Asian stocks extended a global downturn on Tuesday, while the safe-haven yen rose as U.S. President Donald Trump threatened new tariffs on Chinese goods in an escalating tit-for-tat trade war between the world's two biggest economies that has rattled financial markets.
Analysts also say the direct impact of the tariffs may be limited, especially for the USA economy, which is in decent shape.
The Trump administration last week finalized plans to slap tariffs on $50 billion in imports from China, accusing Beijing of violating USA intellectual property rights and stealing American firms' technology. The tariffs were the result of an investigation by Commerce Department into the theft of U.S. intellectual property by Chinese companies.
China is the main perpetrator.
The Trump tariffs, which the USA government says are punishment for intellectual property theft, will be enacted in two waves.
He directed Trade Representative Robert Lighthizer to identify $200 billion worth of Chinese goods for additional 10% tariffs, which would be enacted "if China refuses to change its practices, and also if it insists on going forward with the new tariffs that it has recently announced".
China said it would retaliate immediately by slapping duties on American export products, including crude oil, and suspend all previous trade agreements with Trump's administration.
"This all shows how quickly trade tensions could escalate between the US and China", said Derek Halpenny, European head of global markets research at MUFG Bank.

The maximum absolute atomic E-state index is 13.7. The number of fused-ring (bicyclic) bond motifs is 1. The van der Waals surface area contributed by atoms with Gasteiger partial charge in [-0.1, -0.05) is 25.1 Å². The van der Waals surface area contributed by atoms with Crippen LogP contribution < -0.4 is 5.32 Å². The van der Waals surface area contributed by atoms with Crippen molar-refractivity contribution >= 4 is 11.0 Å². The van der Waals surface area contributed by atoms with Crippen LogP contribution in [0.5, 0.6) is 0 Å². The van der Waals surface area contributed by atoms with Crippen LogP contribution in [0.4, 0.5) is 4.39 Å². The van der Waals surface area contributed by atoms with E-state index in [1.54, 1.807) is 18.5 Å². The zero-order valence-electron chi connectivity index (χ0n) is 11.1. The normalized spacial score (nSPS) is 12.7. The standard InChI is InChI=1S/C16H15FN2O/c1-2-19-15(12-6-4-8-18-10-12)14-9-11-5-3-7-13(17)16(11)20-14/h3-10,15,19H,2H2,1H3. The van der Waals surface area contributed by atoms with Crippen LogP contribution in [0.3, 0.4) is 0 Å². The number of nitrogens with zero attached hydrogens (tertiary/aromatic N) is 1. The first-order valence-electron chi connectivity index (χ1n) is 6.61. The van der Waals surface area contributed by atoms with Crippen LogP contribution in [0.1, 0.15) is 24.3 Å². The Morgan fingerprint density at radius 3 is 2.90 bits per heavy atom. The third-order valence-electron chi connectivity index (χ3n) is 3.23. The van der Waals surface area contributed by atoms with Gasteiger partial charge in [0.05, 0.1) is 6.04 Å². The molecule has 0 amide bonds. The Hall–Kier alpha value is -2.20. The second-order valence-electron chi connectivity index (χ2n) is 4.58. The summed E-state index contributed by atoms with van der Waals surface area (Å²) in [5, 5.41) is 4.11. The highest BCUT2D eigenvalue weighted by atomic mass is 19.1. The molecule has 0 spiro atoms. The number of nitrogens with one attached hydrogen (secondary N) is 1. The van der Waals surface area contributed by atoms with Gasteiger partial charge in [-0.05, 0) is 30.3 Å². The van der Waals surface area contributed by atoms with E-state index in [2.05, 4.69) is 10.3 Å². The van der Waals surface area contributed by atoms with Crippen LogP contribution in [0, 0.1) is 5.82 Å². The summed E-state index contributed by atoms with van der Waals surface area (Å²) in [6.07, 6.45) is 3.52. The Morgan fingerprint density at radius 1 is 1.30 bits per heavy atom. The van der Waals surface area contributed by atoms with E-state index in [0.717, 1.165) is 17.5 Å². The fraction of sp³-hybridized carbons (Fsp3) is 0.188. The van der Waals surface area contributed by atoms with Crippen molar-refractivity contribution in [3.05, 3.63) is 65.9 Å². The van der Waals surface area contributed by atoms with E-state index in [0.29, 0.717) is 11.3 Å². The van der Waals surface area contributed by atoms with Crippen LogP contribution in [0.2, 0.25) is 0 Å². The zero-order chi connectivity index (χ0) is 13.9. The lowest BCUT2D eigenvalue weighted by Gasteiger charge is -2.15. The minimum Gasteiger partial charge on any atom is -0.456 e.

"Chinese leaders over these past few weeks have been claiming openness and globalization". He added that China is a "predatory economic government" that is "long overdue in being tackled", matters that include IP theft and Chinese steel and aluminium flooding the USA market. At the same time, farmers in China are being encouraged to plant more soy, apparently to help make up for any shortfall from the U.S.
Over the past six months, the United States has exported an average 363,000 bpd of crude oil to China, which along with Canada is the biggest buyer of USA crude. So far the tariffs aimed at China through a trade law known as Section 301 have been developed with opportunities for public comment and hearings in Washington.
"I have an excellent relationship with President Xi (Jinping), and we will continue working together on many issues".
More than 800 exports, about $34 billion worth, will be subject to tariffs starting July 6. China, claiming the United States had "launched a trade war," retaliated nearly immediately, outlining its own tariffs on USA goods worth $50 billion. And Trump promised to levy tariffs on a further $200 billion in Chinese goods if Beijing responds to today's action.
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